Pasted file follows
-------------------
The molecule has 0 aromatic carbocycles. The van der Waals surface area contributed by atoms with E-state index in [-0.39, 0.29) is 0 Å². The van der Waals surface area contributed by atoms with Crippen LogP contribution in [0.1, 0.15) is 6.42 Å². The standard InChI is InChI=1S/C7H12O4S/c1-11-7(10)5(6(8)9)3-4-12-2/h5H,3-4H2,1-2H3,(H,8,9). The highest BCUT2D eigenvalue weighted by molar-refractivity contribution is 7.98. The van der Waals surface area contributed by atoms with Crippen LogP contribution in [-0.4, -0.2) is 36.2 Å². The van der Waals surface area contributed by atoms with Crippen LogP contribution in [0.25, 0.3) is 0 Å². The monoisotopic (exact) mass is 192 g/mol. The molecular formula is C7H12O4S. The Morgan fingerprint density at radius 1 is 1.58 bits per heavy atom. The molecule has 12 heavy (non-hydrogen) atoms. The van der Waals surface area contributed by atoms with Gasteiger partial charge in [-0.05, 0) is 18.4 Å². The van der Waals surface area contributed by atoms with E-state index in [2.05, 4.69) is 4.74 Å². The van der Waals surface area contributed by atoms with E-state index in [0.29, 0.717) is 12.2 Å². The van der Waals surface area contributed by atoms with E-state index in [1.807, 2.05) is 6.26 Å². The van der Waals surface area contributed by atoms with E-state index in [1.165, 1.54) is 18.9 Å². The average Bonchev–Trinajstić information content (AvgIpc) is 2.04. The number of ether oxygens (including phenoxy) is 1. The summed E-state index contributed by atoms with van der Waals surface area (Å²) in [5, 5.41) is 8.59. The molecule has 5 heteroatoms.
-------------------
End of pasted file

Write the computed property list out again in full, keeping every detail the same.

The molecule has 0 aromatic carbocycles. The van der Waals surface area contributed by atoms with E-state index in [-0.39, 0.29) is 0 Å². The van der Waals surface area contributed by atoms with Crippen LogP contribution in [0.1, 0.15) is 6.42 Å². The standard InChI is InChI=1S/C7H12O4S/c1-11-7(10)5(6(8)9)3-4-12-2/h5H,3-4H2,1-2H3,(H,8,9). The highest BCUT2D eigenvalue weighted by molar-refractivity contribution is 7.98. The van der Waals surface area contributed by atoms with Crippen LogP contribution in [-0.4, -0.2) is 36.2 Å². The van der Waals surface area contributed by atoms with Crippen LogP contribution in [0.25, 0.3) is 0 Å². The monoisotopic (exact) mass is 192 g/mol. The molecular formula is C7H12O4S. The Morgan fingerprint density at radius 1 is 1.58 bits per heavy atom. The molecule has 12 heavy (non-hydrogen) atoms. The van der Waals surface area contributed by atoms with Gasteiger partial charge in [-0.05, 0) is 18.4 Å². The van der Waals surface area contributed by atoms with E-state index in [2.05, 4.69) is 4.74 Å². The van der Waals surface area contributed by atoms with E-state index in [0.29, 0.717) is 12.2 Å². The van der Waals surface area contributed by atoms with E-state index in [1.807, 2.05) is 6.26 Å². The van der Waals surface area contributed by atoms with E-state index in [1.165, 1.54) is 18.9 Å². The average Bonchev–Trinajstić information content (AvgIpc) is 2.04. The number of ether oxygens (including phenoxy) is 1. The summed E-state index contributed by atoms with van der Waals surface area (Å²) in [5, 5.41) is 8.59. The molecule has 5 heteroatoms.